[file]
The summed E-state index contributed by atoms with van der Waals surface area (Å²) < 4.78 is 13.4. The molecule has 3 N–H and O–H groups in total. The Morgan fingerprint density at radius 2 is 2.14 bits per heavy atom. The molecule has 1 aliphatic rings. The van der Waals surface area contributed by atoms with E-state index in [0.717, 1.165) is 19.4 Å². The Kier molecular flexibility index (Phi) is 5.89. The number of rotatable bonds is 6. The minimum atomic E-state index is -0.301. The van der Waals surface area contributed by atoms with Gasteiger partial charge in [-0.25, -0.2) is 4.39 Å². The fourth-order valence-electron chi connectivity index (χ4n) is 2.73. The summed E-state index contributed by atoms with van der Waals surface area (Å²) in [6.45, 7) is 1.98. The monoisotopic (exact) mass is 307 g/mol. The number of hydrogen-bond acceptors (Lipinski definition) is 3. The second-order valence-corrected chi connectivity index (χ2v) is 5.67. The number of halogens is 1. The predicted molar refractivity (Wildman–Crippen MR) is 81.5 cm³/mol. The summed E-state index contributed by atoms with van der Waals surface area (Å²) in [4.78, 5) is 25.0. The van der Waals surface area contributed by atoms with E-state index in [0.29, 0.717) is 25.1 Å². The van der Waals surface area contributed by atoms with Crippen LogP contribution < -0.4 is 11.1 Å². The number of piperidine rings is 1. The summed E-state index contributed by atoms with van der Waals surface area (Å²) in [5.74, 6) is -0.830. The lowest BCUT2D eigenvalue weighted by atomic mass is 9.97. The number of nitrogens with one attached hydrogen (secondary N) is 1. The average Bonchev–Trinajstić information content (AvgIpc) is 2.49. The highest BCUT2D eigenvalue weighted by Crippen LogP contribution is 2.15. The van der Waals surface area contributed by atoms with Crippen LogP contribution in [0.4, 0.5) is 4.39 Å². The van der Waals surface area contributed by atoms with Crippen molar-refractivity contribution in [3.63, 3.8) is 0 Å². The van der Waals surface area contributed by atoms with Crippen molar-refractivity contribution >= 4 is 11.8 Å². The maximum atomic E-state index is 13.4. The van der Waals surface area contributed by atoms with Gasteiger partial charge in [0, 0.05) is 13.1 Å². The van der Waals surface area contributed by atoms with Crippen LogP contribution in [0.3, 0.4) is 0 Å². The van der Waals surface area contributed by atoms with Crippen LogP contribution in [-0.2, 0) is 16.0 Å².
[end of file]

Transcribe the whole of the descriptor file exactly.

The summed E-state index contributed by atoms with van der Waals surface area (Å²) < 4.78 is 13.4. The molecule has 3 N–H and O–H groups in total. The Morgan fingerprint density at radius 2 is 2.14 bits per heavy atom. The molecule has 1 aliphatic rings. The van der Waals surface area contributed by atoms with E-state index in [0.717, 1.165) is 19.4 Å². The Kier molecular flexibility index (Phi) is 5.89. The number of rotatable bonds is 6. The minimum atomic E-state index is -0.301. The van der Waals surface area contributed by atoms with Gasteiger partial charge in [-0.25, -0.2) is 4.39 Å². The fourth-order valence-electron chi connectivity index (χ4n) is 2.73. The summed E-state index contributed by atoms with van der Waals surface area (Å²) in [6.45, 7) is 1.98. The monoisotopic (exact) mass is 307 g/mol. The number of hydrogen-bond acceptors (Lipinski definition) is 3. The second-order valence-corrected chi connectivity index (χ2v) is 5.67. The number of halogens is 1. The predicted molar refractivity (Wildman–Crippen MR) is 81.5 cm³/mol. The summed E-state index contributed by atoms with van der Waals surface area (Å²) in [4.78, 5) is 25.0. The van der Waals surface area contributed by atoms with E-state index in [0.29, 0.717) is 25.1 Å². The van der Waals surface area contributed by atoms with Crippen LogP contribution < -0.4 is 11.1 Å². The number of piperidine rings is 1. The summed E-state index contributed by atoms with van der Waals surface area (Å²) in [5.74, 6) is -0.830. The lowest BCUT2D eigenvalue weighted by atomic mass is 9.97. The number of nitrogens with one attached hydrogen (secondary N) is 1. The average Bonchev–Trinajstić information content (AvgIpc) is 2.49. The highest BCUT2D eigenvalue weighted by Crippen LogP contribution is 2.15. The van der Waals surface area contributed by atoms with Crippen LogP contribution in [0.4, 0.5) is 4.39 Å². The van der Waals surface area contributed by atoms with Crippen molar-refractivity contribution in [3.63, 3.8) is 0 Å². The van der Waals surface area contributed by atoms with Crippen molar-refractivity contribution >= 4 is 11.8 Å². The maximum atomic E-state index is 13.4. The van der Waals surface area contributed by atoms with Gasteiger partial charge in [0, 0.05) is 13.1 Å². The van der Waals surface area contributed by atoms with Crippen LogP contribution in [0.3, 0.4) is 0 Å². The van der Waals surface area contributed by atoms with Crippen LogP contribution in [-0.2, 0) is 16.0 Å².